Photo credit: CBC.ca
With Ryan Kesler on pace for 44 goals, is it safe to assume that he’s back into the form that made him one of the league’s elite players and the 2011 Selke Trophy winner? Or has Kesler simply been opportunistic while playing with the Sedins and the beneficiary of lucky bounces like the gimmie in Philadelphia? For my first article on Canucks Hockey Blog I take a look at the underlying numbers to find out if ‘Kes’ is indeed back into Selke form.
If you’re not familiar with advanced stats, otherwise known as #fancystats, most people put a fairly large emphasis on a player’s Corsi rating and a team’s Fenwick rating. Both stats attempt to measure which players and teams are best at possessing the puck. These stats are much more reliable than stats such as goals, which have a large luck component. Over the course of the season you’ll see teams that have the best possession ratings end up near the top of the standings while those that have poor ratings finish near the bottom.
Corsi is generally reserved for evaluating players while Fenwick is used for teams. When a shot is directed towards the opponent’s net, whether missed, on-net or blocked, a player will get a plus-1 in Corsi and when the opponent directs one towards a player’s net they will receive a minus-1. Depending on what site you visit, Corsi can be displayed per 60 minutes of ice-time or as a percentage. Fenwick has the same definition except it excludes blocked shots. Pretty simple stuff, and even if you don’t follow those stats regularly, you probably understand that more shots towards the opponent’s net and less towards your own is a good thing.
So, back on the topic of Kesler, we can compare the Corsi ratings of his two seasons to help determine if he has been as dominant this season as he was back in 2010-11. With only 15 games played so far this season, there is still noise in the data but it should still suit our purpose well enough.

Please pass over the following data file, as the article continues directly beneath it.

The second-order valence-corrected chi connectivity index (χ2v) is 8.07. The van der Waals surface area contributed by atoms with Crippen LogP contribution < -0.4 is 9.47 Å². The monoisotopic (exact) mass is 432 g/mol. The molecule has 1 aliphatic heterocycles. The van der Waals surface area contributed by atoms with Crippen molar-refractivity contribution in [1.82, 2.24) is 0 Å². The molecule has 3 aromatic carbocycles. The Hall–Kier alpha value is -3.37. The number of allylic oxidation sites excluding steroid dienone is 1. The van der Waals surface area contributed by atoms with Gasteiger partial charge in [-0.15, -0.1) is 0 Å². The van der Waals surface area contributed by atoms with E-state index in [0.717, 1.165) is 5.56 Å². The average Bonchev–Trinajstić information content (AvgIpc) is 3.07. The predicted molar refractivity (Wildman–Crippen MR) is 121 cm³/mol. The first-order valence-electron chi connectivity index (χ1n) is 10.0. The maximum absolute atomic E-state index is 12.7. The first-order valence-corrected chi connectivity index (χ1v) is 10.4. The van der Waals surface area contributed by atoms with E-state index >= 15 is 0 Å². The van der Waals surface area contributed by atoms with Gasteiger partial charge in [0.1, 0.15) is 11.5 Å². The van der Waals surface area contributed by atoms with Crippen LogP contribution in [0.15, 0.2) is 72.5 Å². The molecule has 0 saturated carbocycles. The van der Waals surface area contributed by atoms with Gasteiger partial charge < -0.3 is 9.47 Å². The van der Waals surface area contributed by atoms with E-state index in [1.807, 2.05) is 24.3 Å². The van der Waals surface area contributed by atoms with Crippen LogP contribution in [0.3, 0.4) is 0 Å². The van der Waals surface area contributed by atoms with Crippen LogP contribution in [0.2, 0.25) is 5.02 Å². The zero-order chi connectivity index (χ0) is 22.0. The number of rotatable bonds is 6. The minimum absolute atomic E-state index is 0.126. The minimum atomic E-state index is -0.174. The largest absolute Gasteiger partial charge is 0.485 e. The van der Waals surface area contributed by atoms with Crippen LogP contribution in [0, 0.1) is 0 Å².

In 2010-11, Kesler finished the season with a Corsi rating of 17.73 meaning for every 60 minutes of 5-on-5 play with Kesler on the ice, the Canucks directed almost 18 more shots towards the net then their opponents. That, by the way, was good enough for third best in the league among players who played at least 60 games. So far in 2013-14, Kesler only has a Corsi rating of 2.62.
Those stats alone would suggest that Kesler isn’t driving or dominating shifts as much as he did during his award-winning season even though he has been filling the net lately. Based on those numbers, it is probably safe to assume that the goals are going to slow down soon, especially if he ends up being replaced on the top line by Alex Burrows as Kesler has no doubt gotten a boost in both Corsi and goals by playing with the Sedins – two of the best possession players in hockey.
That said, part of the gap in Kesler’s ability to drive play can be attributed to the fact that he has played against much tougher opponents then 2010-11. Without getting into how to interpret Quality of Competition statistics in this article, Kesler has gone up against the other team’s best players more often than any other Canucks forward and only Alex Edler has played against tougher competition overall. That is a big difference from 2010-11 when the toughest defensive assignments were generally given to Manny Malholtra and occasionally Max Lapierre.
Basically, a healthy Kesler is back to being a great player, significantly better than at any time in the last two seasons, but not quite as great as the guy who helped the Canucks reach the Stanley Cup Finals.